Haiti initially continued its long-running fix of its currency to the USD, but central bank financing of government and political instability made that hard to sustain. Monetary policy then shifted towards more emphasis on price stability and, to some extent, the use of indirect instruments, over a period which was interrupted by political crises and civil strife, as well as hurricanes, floods and a major earthquake in 2010.
|Years||Targets and attainment||Classification|
|1974-89||currency fixed since 1954 at 5:1 to USD, which is legal tender in Haiti (and accounts for about 40% of currency in circulation); range of mainly foreign-owned banks which focus on foreign trade-related business, plus some kind of informal credit market; central bank also operates as one of largest commercial banks; central bank lends to government and can use various instruments, but monetary policy is largely passive, with periodic action to regulate interest rates and moral suasion on bank lending, while reserve requirements are high but rarely changed; open and relatively free market economy, in country vulnerable to hurricanes and earthquakes; late 1970s major fiscal reforms tried, but high central bank financing of deficits continues; emergence of parallel forex market with up to 15% premium; 1980-3 commercial bank activities of central bank hived off into new institution, central bank gets more power over interest rates but new commercial bank tends to lend excessively; early 1981 some import controls, eased late 1982; 1982-4 stabilisation efforts but fiscal and monetary slippages, high monetary financing of public sector; new government 1986 tries to change course; 1986-7 some liberalisation of interest rates and of trade, but political instability and repeated military coups lead to falls in external aid and renewed slippages, with parallel premium rising to 50% early 1990||augmented exchange rate fix AERF|
|1990-2017||early 1990 parallel forex market authorised, most trades undertaken there, with rising spread vs unchanged official rate; end-1989, early 1992 interest rate liberalisation; high central bank financing of fiscal deficits 1990-4, in effect funded by heavy use of reserve requirements and large currency issue; September 1991 official rate abolished, so exchange rate unified (and floating); late September 1991 military coup leads to trade and payments embargo and steep economic deterioration, with sharp depreciation versus USD; return to democracy late 1994, resumption of external aid; 1995 interest rate ceilings eliminated; 1995-6 reforms to internal operations of central bank and to reserve requirements; late 1996 issues of central bank short term paper (which facilitate primary market OMOs), improvements to bank regulation and supervision; severe political tensions from 1997, deadlock from 2000, and withdrawals of donor aid hold up reforms and result in continued monetary financing of large fiscal deficits; loan and deposit dollarisation complicate monetary policy; 2001 restructuring of reserve requirements on dollar deposits, with adverse effect on central bank profitability; efforts to support exchange rate are ineffective and costly; 2002 collapse of unregulated credit cooperatives; 2003-4 political turmoil including (forced?) resignation and exile of current president; donors pledge new funds, macro stabilisation, central bank financing of government ended by fiscal tightening and excess liquidity by large central bank bond issues (at fixed volumes and prices, mainly to commercial banks); as of mid-2000s central bank aims to control inflation via broad (later base) money with floating but stable exchange rate, however framework is unclear, instruments ineffective, secondary markets shallow and dollarisation high, while central bank lacks independence and has large operational losses; new president elected early 2006; mid-2008 food price spike leads to civil unrest, political stalemate; bond auctions opened to nonbank financial institutions; severe hurricanes 2008; 182-day central bank bond introduced; major earthquake 2010, hurricanes 2012; new central banking law in principle prohibits government deficit financing, new treasury bill market set up (which will help restructuring of government debt to central bank, future government financing and absorption of excess reserves); as of 2015 central bank aims for low inflation and exchange rate stability mainly via reserve requirements, backed up by OMOs, policy rates (as signals) and periodic forex interventions; rising political tensions, uncertainties; major hurricane 2016 contributes to delay of elections; mid-2017 central bank proves unable to avoid financing government; statistical data need substantial improvement||loosely structured discretion LSD|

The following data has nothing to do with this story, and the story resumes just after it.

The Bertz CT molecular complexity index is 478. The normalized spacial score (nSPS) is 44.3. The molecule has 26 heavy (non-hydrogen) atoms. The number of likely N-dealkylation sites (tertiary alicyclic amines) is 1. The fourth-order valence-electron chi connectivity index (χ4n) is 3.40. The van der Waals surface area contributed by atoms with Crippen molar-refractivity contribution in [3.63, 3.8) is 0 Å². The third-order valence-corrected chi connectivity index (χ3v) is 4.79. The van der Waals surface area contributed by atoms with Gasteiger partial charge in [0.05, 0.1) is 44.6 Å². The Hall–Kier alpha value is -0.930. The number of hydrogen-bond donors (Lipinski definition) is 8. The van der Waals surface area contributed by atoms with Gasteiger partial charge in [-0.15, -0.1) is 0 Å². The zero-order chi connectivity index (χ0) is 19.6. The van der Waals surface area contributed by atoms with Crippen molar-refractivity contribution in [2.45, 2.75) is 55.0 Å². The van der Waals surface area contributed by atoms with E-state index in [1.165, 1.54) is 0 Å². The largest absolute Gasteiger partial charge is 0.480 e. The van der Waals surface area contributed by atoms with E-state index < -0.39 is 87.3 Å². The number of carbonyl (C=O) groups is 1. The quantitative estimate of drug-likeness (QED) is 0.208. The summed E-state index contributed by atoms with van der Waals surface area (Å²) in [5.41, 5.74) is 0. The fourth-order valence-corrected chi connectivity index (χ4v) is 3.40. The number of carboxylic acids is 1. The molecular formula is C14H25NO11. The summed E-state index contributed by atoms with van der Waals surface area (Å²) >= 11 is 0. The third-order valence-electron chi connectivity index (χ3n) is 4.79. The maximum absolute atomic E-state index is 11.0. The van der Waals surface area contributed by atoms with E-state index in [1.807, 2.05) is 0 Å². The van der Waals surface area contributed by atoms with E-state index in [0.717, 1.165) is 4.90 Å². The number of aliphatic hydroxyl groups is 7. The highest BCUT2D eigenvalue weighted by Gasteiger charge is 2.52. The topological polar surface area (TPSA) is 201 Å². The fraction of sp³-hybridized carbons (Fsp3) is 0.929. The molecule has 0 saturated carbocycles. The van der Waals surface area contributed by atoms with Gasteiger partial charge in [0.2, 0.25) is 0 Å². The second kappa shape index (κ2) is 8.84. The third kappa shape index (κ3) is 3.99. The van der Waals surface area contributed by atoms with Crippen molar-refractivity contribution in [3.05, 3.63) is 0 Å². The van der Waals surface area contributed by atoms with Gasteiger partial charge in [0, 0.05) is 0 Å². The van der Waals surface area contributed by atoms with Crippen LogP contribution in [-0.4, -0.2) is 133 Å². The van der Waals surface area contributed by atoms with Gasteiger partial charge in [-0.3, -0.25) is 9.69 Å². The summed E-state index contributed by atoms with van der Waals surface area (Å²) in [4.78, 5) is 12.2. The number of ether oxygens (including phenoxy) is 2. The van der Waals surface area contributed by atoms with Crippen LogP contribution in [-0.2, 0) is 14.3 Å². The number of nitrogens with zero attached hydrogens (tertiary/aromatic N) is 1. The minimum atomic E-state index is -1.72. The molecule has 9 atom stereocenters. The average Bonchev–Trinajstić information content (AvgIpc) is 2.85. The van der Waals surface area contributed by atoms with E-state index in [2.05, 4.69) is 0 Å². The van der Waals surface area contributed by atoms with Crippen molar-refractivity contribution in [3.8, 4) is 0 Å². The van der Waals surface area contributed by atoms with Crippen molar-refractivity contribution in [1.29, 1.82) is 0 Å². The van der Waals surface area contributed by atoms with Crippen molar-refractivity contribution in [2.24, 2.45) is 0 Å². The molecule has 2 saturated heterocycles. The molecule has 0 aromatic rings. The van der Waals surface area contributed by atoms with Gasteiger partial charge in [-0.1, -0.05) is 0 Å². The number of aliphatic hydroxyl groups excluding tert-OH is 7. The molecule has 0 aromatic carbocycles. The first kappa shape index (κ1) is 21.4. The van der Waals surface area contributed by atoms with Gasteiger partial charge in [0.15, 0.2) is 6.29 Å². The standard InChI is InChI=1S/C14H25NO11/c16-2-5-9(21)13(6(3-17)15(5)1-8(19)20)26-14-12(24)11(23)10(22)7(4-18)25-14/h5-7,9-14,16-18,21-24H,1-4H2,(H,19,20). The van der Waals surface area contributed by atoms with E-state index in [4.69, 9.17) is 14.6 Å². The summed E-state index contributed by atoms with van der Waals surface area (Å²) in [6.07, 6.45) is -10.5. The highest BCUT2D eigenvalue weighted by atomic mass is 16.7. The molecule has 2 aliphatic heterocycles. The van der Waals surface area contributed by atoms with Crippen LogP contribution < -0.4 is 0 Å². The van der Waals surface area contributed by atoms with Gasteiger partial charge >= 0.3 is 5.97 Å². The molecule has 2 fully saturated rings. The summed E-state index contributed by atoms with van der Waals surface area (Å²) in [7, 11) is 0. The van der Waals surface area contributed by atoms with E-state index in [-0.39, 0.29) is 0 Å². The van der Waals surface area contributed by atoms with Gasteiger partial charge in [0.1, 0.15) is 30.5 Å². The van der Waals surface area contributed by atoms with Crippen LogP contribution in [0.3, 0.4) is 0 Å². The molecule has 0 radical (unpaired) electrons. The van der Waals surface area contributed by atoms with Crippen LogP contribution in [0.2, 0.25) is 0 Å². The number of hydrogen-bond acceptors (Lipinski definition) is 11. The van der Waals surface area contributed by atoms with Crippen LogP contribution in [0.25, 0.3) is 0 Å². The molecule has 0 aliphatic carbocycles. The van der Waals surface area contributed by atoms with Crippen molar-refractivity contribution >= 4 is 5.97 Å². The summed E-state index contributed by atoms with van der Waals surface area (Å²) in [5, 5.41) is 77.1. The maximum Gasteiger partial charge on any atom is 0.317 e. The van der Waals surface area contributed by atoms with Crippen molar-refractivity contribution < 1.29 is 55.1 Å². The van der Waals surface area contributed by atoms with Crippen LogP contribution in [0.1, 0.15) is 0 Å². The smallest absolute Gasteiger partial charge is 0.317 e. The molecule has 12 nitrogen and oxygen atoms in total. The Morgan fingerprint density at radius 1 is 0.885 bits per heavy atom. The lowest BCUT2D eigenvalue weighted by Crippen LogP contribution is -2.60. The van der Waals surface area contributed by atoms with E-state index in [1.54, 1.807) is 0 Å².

Selected IMF references: RED 1973 pp32; RED 1974 pp17, 35; RED 1975 pp27-8; RED 1976 pp22, 52; SR 1976 pp6, 8; RED 1977 pp45-9; RED 1980 p22, 23; RED 1981 pp33-4, 38-9; SR 1981 pp1-3, 11; RED 1983 pp34, 40-1; RED 1984 pp36, 42, 43-4, 56; RED 1985 pp35-6, 56; RED 1987 pp41-2, 52-3; RED 1989 p48; RED 1991 pp1-4, 41-2, 50-1; RED 1995 pp11-13, 16-17; SR 1995 pp2-3; SR 1996 p12; RED 1998 pp10-11, 17, 20-3; SR 1999 pp11-12; SI 2000 pp20-5; SR 2002 pp6-7, 9, 12, 41; SR 2003 pp4-8, 14; SI 2005 pp24-8; SR 2005 pp15-17; SISA 2007 pp20-3, 29-31; MEFP 2009 §8; SR 2013 pp20-1, 39; SI 2015 pp34-41; SR 2015 pp11-12; SR 2019 pp6-8, 18.
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